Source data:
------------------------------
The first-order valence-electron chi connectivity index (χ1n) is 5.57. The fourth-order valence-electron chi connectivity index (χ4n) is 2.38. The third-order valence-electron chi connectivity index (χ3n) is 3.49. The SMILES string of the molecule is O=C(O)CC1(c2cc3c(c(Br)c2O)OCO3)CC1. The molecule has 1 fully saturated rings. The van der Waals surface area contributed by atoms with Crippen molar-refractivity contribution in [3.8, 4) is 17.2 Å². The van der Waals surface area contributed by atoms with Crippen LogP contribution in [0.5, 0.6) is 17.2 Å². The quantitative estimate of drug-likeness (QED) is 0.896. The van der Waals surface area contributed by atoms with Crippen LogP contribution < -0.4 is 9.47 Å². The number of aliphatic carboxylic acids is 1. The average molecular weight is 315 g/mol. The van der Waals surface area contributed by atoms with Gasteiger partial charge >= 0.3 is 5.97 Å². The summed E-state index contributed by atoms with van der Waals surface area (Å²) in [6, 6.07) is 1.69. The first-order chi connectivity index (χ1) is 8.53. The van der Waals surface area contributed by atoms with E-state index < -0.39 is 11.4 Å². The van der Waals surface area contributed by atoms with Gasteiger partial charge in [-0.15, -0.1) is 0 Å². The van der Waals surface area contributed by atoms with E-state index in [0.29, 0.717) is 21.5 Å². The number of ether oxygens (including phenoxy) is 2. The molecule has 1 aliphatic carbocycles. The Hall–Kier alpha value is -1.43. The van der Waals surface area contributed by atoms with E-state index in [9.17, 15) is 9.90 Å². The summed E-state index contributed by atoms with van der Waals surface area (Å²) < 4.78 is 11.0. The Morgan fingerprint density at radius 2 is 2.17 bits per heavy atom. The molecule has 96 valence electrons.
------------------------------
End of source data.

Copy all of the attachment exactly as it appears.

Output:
The first-order valence-electron chi connectivity index (χ1n) is 5.57. The fourth-order valence-electron chi connectivity index (χ4n) is 2.38. The third-order valence-electron chi connectivity index (χ3n) is 3.49. The SMILES string of the molecule is O=C(O)CC1(c2cc3c(c(Br)c2O)OCO3)CC1. The molecule has 1 fully saturated rings. The van der Waals surface area contributed by atoms with Crippen molar-refractivity contribution in [3.8, 4) is 17.2 Å². The van der Waals surface area contributed by atoms with Crippen LogP contribution in [0.5, 0.6) is 17.2 Å². The quantitative estimate of drug-likeness (QED) is 0.896. The van der Waals surface area contributed by atoms with Crippen LogP contribution < -0.4 is 9.47 Å². The number of aliphatic carboxylic acids is 1. The average molecular weight is 315 g/mol. The van der Waals surface area contributed by atoms with Gasteiger partial charge >= 0.3 is 5.97 Å². The summed E-state index contributed by atoms with van der Waals surface area (Å²) in [6, 6.07) is 1.69. The first-order chi connectivity index (χ1) is 8.53. The van der Waals surface area contributed by atoms with E-state index < -0.39 is 11.4 Å². The van der Waals surface area contributed by atoms with Gasteiger partial charge in [-0.15, -0.1) is 0 Å². The van der Waals surface area contributed by atoms with E-state index in [0.29, 0.717) is 21.5 Å². The number of ether oxygens (including phenoxy) is 2. The molecule has 1 aliphatic carbocycles. The Hall–Kier alpha value is -1.43. The van der Waals surface area contributed by atoms with E-state index in [9.17, 15) is 9.90 Å². The summed E-state index contributed by atoms with van der Waals surface area (Å²) < 4.78 is 11.0. The Morgan fingerprint density at radius 2 is 2.17 bits per heavy atom. The molecule has 96 valence electrons.